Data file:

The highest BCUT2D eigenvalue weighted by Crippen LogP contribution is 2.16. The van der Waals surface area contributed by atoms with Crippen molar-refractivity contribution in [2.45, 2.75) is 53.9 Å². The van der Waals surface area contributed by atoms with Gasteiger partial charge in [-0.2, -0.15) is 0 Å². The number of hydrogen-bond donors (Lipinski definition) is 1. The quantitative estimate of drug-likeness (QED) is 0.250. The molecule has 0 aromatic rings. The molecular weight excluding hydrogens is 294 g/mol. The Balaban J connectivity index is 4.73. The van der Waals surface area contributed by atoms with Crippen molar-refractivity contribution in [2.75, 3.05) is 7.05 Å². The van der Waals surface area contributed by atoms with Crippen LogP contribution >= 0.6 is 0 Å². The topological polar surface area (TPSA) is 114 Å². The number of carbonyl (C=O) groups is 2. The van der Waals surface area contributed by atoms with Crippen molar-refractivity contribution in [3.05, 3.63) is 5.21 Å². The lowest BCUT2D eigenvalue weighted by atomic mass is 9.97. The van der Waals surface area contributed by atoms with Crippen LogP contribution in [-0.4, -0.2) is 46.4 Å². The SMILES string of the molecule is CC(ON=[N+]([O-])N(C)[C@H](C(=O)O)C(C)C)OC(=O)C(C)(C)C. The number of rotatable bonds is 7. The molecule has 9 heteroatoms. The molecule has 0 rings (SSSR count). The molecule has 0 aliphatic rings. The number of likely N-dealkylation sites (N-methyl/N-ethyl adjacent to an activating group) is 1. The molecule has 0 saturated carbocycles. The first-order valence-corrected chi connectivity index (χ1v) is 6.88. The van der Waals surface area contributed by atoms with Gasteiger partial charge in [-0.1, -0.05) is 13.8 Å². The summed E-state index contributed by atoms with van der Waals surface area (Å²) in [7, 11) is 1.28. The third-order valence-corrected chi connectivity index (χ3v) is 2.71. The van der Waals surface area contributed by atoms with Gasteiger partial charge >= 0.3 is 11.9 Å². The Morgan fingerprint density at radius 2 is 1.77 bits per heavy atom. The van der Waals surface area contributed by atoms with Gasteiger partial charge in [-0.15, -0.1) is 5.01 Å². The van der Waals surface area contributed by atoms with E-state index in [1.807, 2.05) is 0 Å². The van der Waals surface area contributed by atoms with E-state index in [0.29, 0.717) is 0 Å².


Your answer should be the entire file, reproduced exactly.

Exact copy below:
The highest BCUT2D eigenvalue weighted by Crippen LogP contribution is 2.16. The van der Waals surface area contributed by atoms with Crippen molar-refractivity contribution in [2.45, 2.75) is 53.9 Å². The van der Waals surface area contributed by atoms with Gasteiger partial charge in [-0.2, -0.15) is 0 Å². The number of hydrogen-bond donors (Lipinski definition) is 1. The quantitative estimate of drug-likeness (QED) is 0.250. The molecule has 0 aromatic rings. The molecular weight excluding hydrogens is 294 g/mol. The Balaban J connectivity index is 4.73. The van der Waals surface area contributed by atoms with Crippen molar-refractivity contribution in [2.75, 3.05) is 7.05 Å². The van der Waals surface area contributed by atoms with Crippen LogP contribution >= 0.6 is 0 Å². The topological polar surface area (TPSA) is 114 Å². The number of carbonyl (C=O) groups is 2. The van der Waals surface area contributed by atoms with Crippen molar-refractivity contribution in [3.05, 3.63) is 5.21 Å². The lowest BCUT2D eigenvalue weighted by atomic mass is 9.97. The van der Waals surface area contributed by atoms with Crippen LogP contribution in [-0.4, -0.2) is 46.4 Å². The SMILES string of the molecule is CC(ON=[N+]([O-])N(C)[C@H](C(=O)O)C(C)C)OC(=O)C(C)(C)C. The number of rotatable bonds is 7. The molecule has 9 heteroatoms. The molecule has 0 rings (SSSR count). The molecule has 0 aliphatic rings. The number of likely N-dealkylation sites (N-methyl/N-ethyl adjacent to an activating group) is 1. The molecule has 0 saturated carbocycles. The first-order valence-corrected chi connectivity index (χ1v) is 6.88. The van der Waals surface area contributed by atoms with Gasteiger partial charge in [-0.1, -0.05) is 13.8 Å². The summed E-state index contributed by atoms with van der Waals surface area (Å²) in [7, 11) is 1.28. The third-order valence-corrected chi connectivity index (χ3v) is 2.71. The van der Waals surface area contributed by atoms with Gasteiger partial charge >= 0.3 is 11.9 Å². The Morgan fingerprint density at radius 2 is 1.77 bits per heavy atom. The van der Waals surface area contributed by atoms with Gasteiger partial charge in [-0.15, -0.1) is 5.01 Å². The van der Waals surface area contributed by atoms with E-state index in [1.807, 2.05) is 0 Å². The van der Waals surface area contributed by atoms with E-state index in [0.29, 0.717) is 0 Å².